Select Page

20150425

Featured: Sen. Judith Zaffirini, D-Laredo, addressing colleagues in the Chamber of the Texas Senate.

Photograph By SENATE MEDIA SERVICES

The Texas Senate on Tuesday, April 21, passed legislation by Sen. Judith Zaffirini, D-Laredo, that would shed light on the compensation paid to attorneys and guardians who are appointed by courts to represent a person, such as a minor, an elderly person or a person with disabilities, who is deemed unable of representing himself or herself. “Two decades ago a Supreme Court task force found evidence that some state judges abused their discretionary authority by using appointment income to reward campaign supporters. Since then, there has been little reform, and the media has continued to report on problems,” said Zaffirini. “When even the appearance of abuse undermines the public’s confidence in the entire judicial system, it is critical that we do more to promote transparency in the ad litem system.” SB 1369 would require courts appointing attorneys, guardians and mediators to submit to the Office of Court Administration data including the name of each person appointed by the court, the rate and total amount of compensation paid to each attorney in that year and the number of hours each attorney served ad litem for the appointed case. The information would be posted on websites accessible to the public and physically at the courthouse. “It appears that more than $25 million in taxpayer money has been spent on these appointments through 2014,” Zaffirini said. “The true cost is likely much higher, however, especially because many courts have not reported the information. SB 1369 will help us gain a clearer picture of the costs and discourage potential abuses.” If a court fails to report the data, it would be made ineligible for state grant funding for a two-year period. Zaffirini, who previously served as Chair of the Senate Government Organization Committee and Co-Chair of the Joint Oversight Committee on Higher Education Governance, Excellence and Transparency, long has promoted legislation that would increase transparency in state government. This session she has filed legislation enhancing the transparency of university system Boards of Regents’ meetings, improving oversight of state contracting, promoting “Truth in Taxation” and centralizing state grant information in a searchable database. Sen. Rodney Ellis, D-Houston, Sen. Joan Huffman, R-Houston, and Sen. Jane Nelson, R-Flower Mound, are co-authors of Zaffirini’s SB 1369.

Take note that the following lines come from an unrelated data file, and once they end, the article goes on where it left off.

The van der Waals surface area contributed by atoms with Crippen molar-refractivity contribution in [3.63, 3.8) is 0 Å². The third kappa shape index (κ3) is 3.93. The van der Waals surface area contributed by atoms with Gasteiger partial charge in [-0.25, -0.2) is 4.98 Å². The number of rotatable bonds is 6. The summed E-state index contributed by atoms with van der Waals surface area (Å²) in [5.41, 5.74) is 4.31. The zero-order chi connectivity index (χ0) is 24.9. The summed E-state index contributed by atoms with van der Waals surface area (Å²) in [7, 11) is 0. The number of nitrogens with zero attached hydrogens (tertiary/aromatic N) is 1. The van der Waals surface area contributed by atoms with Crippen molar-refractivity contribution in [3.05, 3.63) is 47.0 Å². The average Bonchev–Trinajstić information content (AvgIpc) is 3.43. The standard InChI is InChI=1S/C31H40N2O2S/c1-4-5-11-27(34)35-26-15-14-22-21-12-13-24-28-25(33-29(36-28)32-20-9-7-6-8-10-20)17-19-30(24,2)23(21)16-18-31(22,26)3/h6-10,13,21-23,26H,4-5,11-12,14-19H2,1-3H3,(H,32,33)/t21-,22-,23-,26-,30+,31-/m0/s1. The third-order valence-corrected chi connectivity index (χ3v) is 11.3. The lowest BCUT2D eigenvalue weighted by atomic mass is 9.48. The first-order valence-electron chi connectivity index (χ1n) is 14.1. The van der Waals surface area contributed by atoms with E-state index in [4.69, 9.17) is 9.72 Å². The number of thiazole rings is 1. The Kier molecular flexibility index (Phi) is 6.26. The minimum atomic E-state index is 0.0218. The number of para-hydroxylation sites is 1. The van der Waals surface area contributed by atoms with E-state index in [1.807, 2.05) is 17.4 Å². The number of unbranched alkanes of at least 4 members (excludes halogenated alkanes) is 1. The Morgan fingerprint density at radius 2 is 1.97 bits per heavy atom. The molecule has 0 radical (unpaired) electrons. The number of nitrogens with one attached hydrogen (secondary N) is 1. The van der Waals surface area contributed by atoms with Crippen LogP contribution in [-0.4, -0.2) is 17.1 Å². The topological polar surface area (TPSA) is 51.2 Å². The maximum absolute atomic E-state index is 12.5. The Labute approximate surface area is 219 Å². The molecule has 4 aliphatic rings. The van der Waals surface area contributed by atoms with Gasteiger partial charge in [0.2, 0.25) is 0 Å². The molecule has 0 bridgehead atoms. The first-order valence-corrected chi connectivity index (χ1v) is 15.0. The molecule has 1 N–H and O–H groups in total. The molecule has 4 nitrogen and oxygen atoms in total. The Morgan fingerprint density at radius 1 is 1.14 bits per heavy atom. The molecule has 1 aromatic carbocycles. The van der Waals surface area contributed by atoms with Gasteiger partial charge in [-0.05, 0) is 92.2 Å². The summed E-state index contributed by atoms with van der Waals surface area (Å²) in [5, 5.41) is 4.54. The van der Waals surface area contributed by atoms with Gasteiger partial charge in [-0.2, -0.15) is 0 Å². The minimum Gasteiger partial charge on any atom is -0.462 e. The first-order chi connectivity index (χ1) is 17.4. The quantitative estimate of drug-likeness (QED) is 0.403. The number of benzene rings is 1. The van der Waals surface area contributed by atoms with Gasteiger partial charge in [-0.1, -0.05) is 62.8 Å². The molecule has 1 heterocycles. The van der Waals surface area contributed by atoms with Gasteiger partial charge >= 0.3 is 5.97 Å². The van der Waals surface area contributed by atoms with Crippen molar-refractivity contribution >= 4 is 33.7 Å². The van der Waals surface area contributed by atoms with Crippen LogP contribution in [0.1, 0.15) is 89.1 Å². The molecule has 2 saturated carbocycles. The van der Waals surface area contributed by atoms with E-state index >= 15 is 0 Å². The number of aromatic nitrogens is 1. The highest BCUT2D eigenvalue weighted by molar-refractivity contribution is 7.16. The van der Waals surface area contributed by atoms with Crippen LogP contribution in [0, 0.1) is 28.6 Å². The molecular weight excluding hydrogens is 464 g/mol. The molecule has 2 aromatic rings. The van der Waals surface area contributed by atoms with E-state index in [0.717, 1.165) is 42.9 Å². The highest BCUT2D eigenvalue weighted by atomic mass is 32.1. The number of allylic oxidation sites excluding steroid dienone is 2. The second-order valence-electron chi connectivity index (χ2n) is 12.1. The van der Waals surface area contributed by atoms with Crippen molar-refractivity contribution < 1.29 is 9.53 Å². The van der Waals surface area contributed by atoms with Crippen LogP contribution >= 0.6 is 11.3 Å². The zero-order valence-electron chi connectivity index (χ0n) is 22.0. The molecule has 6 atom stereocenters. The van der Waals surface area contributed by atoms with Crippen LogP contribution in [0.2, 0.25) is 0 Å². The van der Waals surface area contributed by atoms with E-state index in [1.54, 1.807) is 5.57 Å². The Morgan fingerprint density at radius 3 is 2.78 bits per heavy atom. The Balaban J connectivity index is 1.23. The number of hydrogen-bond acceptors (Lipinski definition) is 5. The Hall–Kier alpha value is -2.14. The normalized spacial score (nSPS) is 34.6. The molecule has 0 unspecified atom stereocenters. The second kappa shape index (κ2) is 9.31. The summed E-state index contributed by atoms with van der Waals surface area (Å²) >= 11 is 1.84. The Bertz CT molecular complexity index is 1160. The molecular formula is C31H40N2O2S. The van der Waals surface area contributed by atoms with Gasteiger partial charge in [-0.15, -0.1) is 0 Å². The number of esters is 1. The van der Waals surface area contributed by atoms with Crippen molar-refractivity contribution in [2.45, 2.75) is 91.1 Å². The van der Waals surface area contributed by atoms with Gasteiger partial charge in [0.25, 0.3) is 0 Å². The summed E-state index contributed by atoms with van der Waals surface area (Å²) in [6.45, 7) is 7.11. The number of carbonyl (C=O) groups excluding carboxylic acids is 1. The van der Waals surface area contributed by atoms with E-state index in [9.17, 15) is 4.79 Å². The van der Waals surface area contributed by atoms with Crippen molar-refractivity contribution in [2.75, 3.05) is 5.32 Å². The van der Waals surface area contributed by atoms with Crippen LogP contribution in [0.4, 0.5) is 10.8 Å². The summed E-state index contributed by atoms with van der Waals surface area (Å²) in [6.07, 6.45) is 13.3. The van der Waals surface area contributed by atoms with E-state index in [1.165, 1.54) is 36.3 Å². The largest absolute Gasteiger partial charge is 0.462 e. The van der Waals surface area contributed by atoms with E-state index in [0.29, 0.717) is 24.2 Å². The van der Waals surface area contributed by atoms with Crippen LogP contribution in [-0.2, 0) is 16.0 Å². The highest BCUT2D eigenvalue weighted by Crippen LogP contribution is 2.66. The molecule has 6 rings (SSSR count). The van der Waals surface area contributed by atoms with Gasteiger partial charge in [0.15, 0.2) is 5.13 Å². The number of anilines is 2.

••••••

Measure to stop judges from rewarding campaign contributors, authored by Sen. Zaffirini, approved by Texas Senate

By WILL KRUEGER

The Texas Senate on Tuesday, April 21, passed legislation by Sen. Judith Zaffirini, D-Laredo, that would shed light on the compensation paid to attorneys and guardians who are appointed by courts to represent a person, such as a minor, an elderly person or a person with disabilities, who is deemed unable of representing himself or herself.

Sen. Rodney Ellis, D-Houston, Sen. Joan Huffman, R-Houston, and Sen. Jane Nelson, R-Flower Mound, are co-authors of Zaffirini’s SB 1369.

“Two decades ago a Supreme Court task force found evidence that some state judges abused their discretionary authority by using appointment income to reward campaign supporters. Since then, there has been little reform, and the media has continued to report on problems,” said Zaffirini. “When even the appearance of abuse undermines the public’s confidence in the entire judicial system, it is critical that we do more to promote transparency in the ad litem system.”

SB 1369 would require courts appointing attorneys, guardians and mediators to submit to the Office of Court Administration data including the name of each person appointed by the court, the rate and total amount of compensation paid to each attorney in that year and the number of hours each attorney served ad litem for the appointed case. The information would be posted on websites accessible to the public and physically at the courthouse.

“It appears that more than $25 million in taxpayer money has been spent on these appointments through 2014,” Zaffirini said. “The true cost is likely much higher, however, especially because many courts have not reported the information. SB 1369 will help us gain a clearer picture of the costs and discourage potential abuses.”

If a court fails to report the data, it would be made ineligible for state grant funding for a two-year period.

Zaffirini, who previously served as Chair of the Senate Government Organization Committee and Co-Chair of the Joint Oversight Committee on Higher Education Governance, Excellence and Transparency, long has promoted legislation that would increase transparency in state government.